Ahhh…the fall season is almost here. Temperatures are cooling off, the kids are back in school, pumpkin spice-flavored everything is right around the corner, football fans are getting their jerseys out of mothballs…and zombies. Yep, it’s that time of year again when the zombies come home to roost and feast on our brains.
The modern staple of zombie season is The Walking Dead, the series that just won’t die (heh heh). A cheap-looking knock-off on the SyFy Channel called Z Nation apparently received healthy enough ratings to merit a second season, and this year, we’re treated to some early preseason action in The Walking Dead prequel, the not-very-well-named Fear the Walking Dead. I watched the pilot episode this past weekend and I wasn’t terribly impressed. I’m not a big zombie fan to begin with, but I have been following The Walking Dead since the beginning and it’s held my attention through the years. Fear the Walking Dead, on the other hand, seems over-engineered and badly acted, at least as far as the first episode goes. It’s still too early to tell how the show will fare, and I’ll give it the benefit of the doubt for the time being.
Zombies have stuck around after the vampire craze died down (can I get an “Amen!”) and even that wave has crested on the big screen. The Walking Dead has carried the torch, becoming one of TV’s biggest shows and keeping the public enthralled with the undead. Zombie runs and survivalist obstacle courses are bigger than ever, and with Halloween being only a couple of months away, millions of people are starting to brush up on their prosthetic and makeup skills.
I’ve read a few zombie novels of varying quality, but what often strikes me is how wildly fanciful and cathartic the stories are. Average people, thrown together by a world descending into chaos, become butt-kicking warriors of the apocalypse, mowing down their re-animated neighbors while the weaklings get feasted upon. (Simple truth: unless you’re law enforcement, the military, a sportsman, or a hoarding survivalist, you’re dead meat in a zombie apocalypse). I see this with fans as well: there are a lot of people that actually WANT a zombie invasion to sweep the land, to cleanse the world of credit card debt, mortgage payments, humdrum jobs, and general malaise, and make each day an adventure pregnant with purpose. Bear in mind that these people are usually living relatively comfortable lives in developed countries; ask someone who actually lives in a stricken land if fighting for your life every day is exciting and fun.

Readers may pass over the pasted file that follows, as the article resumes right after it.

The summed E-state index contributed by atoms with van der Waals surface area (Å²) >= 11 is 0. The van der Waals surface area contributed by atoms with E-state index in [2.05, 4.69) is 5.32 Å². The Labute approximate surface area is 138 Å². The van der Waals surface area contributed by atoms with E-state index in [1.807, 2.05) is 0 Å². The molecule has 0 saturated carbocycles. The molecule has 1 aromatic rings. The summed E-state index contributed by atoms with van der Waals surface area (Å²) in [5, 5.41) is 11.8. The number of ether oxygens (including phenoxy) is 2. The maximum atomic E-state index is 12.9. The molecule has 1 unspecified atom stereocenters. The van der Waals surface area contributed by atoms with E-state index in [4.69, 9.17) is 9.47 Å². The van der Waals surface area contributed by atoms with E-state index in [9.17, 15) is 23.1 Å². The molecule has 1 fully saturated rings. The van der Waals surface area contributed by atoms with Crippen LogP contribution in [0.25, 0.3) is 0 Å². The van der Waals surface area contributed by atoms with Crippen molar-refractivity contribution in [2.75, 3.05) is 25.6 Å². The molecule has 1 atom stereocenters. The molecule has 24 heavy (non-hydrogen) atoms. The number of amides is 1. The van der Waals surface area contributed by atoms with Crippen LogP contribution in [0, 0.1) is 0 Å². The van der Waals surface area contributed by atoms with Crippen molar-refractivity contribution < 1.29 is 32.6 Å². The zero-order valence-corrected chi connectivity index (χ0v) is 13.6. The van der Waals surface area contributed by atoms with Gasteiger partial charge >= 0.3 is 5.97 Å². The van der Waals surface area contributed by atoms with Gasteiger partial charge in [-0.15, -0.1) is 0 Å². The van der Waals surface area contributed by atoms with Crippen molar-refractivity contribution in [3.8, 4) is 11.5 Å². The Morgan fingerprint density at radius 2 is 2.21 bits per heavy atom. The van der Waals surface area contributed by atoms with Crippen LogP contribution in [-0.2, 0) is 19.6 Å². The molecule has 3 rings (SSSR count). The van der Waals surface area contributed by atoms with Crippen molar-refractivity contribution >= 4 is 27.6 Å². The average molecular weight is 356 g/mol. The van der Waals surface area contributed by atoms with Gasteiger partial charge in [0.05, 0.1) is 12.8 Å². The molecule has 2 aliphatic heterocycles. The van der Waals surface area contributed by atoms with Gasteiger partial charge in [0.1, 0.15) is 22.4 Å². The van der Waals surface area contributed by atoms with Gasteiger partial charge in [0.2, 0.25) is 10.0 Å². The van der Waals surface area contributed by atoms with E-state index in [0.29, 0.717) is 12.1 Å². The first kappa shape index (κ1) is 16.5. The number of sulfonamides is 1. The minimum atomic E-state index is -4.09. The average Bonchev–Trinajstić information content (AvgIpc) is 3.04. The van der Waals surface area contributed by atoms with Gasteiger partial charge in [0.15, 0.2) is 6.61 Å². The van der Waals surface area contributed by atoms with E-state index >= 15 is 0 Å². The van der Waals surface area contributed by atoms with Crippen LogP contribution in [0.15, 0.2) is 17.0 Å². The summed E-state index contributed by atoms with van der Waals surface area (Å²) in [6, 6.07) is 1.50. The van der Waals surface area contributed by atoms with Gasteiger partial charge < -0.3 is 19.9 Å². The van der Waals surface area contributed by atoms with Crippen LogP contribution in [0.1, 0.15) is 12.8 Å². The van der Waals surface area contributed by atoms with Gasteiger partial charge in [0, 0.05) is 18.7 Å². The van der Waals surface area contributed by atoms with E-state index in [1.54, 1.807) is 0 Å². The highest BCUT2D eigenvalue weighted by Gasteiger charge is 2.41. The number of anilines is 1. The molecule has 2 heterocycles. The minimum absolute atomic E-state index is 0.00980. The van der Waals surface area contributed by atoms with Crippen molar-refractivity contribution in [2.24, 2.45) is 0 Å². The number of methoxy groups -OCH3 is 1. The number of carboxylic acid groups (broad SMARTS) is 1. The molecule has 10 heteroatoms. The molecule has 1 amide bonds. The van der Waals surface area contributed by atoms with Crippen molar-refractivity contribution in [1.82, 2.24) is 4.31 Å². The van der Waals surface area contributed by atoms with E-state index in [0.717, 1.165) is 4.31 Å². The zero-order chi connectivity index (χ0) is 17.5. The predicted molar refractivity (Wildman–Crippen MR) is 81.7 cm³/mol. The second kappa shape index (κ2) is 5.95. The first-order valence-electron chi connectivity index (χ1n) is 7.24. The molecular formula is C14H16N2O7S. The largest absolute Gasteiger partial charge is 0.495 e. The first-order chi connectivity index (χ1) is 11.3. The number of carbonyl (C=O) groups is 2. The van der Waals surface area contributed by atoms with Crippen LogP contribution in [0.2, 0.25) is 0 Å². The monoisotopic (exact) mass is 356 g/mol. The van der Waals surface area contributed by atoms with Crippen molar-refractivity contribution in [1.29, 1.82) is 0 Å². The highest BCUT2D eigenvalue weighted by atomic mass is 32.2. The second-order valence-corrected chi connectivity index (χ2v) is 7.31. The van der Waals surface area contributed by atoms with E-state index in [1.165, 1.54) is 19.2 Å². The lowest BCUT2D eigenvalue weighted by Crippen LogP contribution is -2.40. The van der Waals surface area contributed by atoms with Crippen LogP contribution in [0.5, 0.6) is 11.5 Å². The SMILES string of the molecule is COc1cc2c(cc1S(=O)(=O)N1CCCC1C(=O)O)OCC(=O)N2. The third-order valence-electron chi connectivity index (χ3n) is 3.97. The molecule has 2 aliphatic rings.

I’m currently working on a book set in medieval Europe during the Black Death plague. From the historical accounts that I’ve read, that period was as close to an actual apocalypse as we’ve gotten, minus the zombies. Populations were decimated, cities and villages left in ruins, the worst of human nature was laid bare, and even the land itself was gripped by misery and decay. People were running for their lives from an enemy they couldn’t see or understand, and civilization crumbled.
There have been some fairly realistic cinematic portrayals of pestilence (Outbreak, Contagion) but simply fighting a disease is no fun. Slaughtering sick people is odious but slaughtering walking corpses is not only acceptable; it’s good sport. You can have the thrill of the kill without the moral guilt. In fact, you’d be doing the living world a favor by exterminating the pests. It’s all just in the realms of imagination of course, but the eagerness with which many people yearn for this sort of worldwide clean slate speaks to the unfortunate fact that society seems to have just thrown in the towel.
Science fiction hasn’t been very optimistic for decades but it’s pretty weird to see people actually craving an apocalypse. The obvious question is: what comes next? In the zombie stories that I’ve read, if there is actually an end to the plague, the world that remains is brutal, tribal, and barbaric, and that seems hardly like a better alternative to what we have today. The book of Revelation informs us that a devastating apocalypse is indeed coming, but there is hope for redemption during and after the chaos and madness.
This sentiment is strong among Christians as well, especially as the world seems to be falling deeper and deeper into a downward spiral. To just throw up our hands and say, “You know what? I’m done with all this crap!” is a petty and immature way to view our lost and dying world. A zombie apocalypse, or any apocalypse for that matter, can be fun and even cathartic on the page and on screen, but it should never be taken too seriously. As believers, we are here to be a light in this world, not pray for fire and brimstone.